Hydrogen ferries on course with future crew members training
The hydrogen era of waterborne transport is getting nearer day by day at the Orkney Islands.
Zero carbon powered waterborne transport can reduce carbon emissions significantly.
Approximately 2.1 billion people use ferries every year, putting the industry on a par with commercial airlines in terms of annual users worldwide. To many cities and their citizens, travelling the waterways lies at the heart of everyday life.
While some cities have mandated the switch to ‘fossil-free’ biodiesel, these vessels are still omitting harmful particles that cause numerous health issues to citizens. Despite a widespread push to reduce emissions, ferries have long been neglected in the drive to create cleaner, greener public transport in cities.
The European Commission has set out its vision to establish 100 climate-neutral smart cities by 2030, but this cannot be achieved without investing in new emission-free waterborne transport solutions.
The hydrogen era of waterborne transport is getting nearer day by day. But the switch from conventional ferry transport to Zero Carbon ferries raises a demand for training the seafarers.
At the Orkney islands the very first cohort of seafarers has been trained to work on hydrogen powered vessels have passed exams on a new hydrogen course.
Seven crew members from Orkney Ferries have completed the course, equipping them with the necessary skills to work onboard ferries powered by hydrogen, a zero-carbon fuel.
This follows on from an earlier course completed by the crew which focused solely on the handling of hydrogen as a cargo.
“It all went well, and everybody passed exam. The feedback on the training was good and the training made the crew feel secure operating a ferry powered by hydrogen,” said David Hibbert, Technical Superintendent Orkney Islands Council – Harbour Authority.
The hydrogen seafarer course, believed to be the first of its kind in the world, was developed and delivered in Orkney by Orkney College UHI’s Maritime Studies department in collaboration with Orkney Ferries and the European Marine Energy Centre.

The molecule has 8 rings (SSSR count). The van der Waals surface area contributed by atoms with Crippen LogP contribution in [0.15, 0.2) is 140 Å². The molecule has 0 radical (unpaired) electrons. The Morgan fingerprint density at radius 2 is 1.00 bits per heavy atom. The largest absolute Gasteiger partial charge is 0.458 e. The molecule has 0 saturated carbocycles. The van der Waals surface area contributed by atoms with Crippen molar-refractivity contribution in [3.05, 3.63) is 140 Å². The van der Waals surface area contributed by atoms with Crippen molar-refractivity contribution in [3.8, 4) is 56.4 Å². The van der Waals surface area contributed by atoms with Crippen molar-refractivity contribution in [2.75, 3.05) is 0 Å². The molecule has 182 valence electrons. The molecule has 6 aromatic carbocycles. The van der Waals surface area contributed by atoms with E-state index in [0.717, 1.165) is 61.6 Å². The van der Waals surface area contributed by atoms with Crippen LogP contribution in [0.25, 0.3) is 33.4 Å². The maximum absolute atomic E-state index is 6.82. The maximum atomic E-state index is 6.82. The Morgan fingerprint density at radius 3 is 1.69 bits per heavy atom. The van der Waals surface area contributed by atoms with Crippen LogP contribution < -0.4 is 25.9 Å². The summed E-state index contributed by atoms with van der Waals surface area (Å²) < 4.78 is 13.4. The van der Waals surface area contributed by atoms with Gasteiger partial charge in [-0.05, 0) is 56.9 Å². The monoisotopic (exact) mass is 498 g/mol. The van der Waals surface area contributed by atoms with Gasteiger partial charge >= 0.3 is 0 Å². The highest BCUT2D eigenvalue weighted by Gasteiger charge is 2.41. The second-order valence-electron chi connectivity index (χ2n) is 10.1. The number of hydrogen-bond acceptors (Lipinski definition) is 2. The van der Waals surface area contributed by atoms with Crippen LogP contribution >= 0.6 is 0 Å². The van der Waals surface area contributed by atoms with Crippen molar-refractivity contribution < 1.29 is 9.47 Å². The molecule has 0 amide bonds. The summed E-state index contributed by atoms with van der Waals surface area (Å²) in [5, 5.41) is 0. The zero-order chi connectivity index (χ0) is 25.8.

The course covered a range of theoretical and practical aspects relating to the use of hydrogen fuel on board vessels. This included storage under pressure, safe working practice around hydrogen gas, bunkering, firefighting as well as operational and safety management procedures specific to the hydrogen equipment installed on the MV Shapinsay.
“The crew members have been very engaged in the training being very open for innovative solutions and changes in the way you operate a ferry. These changes are a part of the green transition, and the seafarer are very openminded for this change,” said David Hibbert.
The firefighting training took place at one of the Orkney ferries and the crewmembers were trained in how to detect hydrogen fires which are almost invisible to the naked eye by using thermal imaging, as well as the very specific ways in which fires are fought when hydrogen is present.
“The firefighting training simulated a fire in the engine room on the ferry. We did that by heating the engine room to simulate that it was on fire and the crew members initiated the fire fighting. It worked quite well,” said David Hibbert.
The new training will be a requirement in UK waters for working on vessels using hydrogen as a fuel and is an addition to existing international requirements under the IGF code (International Code of Safety for Ships using Gases or other Low-flashpoint Fuels).
“Now we have a starting point of a conversion course to be implemented in the future, when crew members on traditional powered ferries will shift from operating conventional ferries to the Hydrogen powered ferries,” said David Hibbert.
New design of Hydrogen ferry
A new design of a hydrogen powered ferry is in the making. It’s planned to be put into commercial operation in 2023. The designs of a hydrogen vessel that will operate between Kirkwall and Shapinsay was revealed back in October 2021 and is awaiting final approval later this spring.
The Orkney islands produce more hydrogen than they can use, so the next logical step is needs so the logical step is to make transport fuel with this in the form of hydrogen. This potentially opens a significant new market for fuel cells, in the first instance the small lifeline ferries that serve remote islands and coastal regions which may also have similar renewable energy resources.
Facts – Port of Orkney – Ferry services
- 9 vessels
- 74 routes
- 13 islands served
- 20.000 sailings per year
Facts on Hydrogen
Hydrogen can be produced by electrolysis of water (H2O) by using an electric current to split water into its component parts of Hydrogen (H2) and Oxygen (O2).
Production of hydrogen uses renewable energy to power to the electrolysis of water.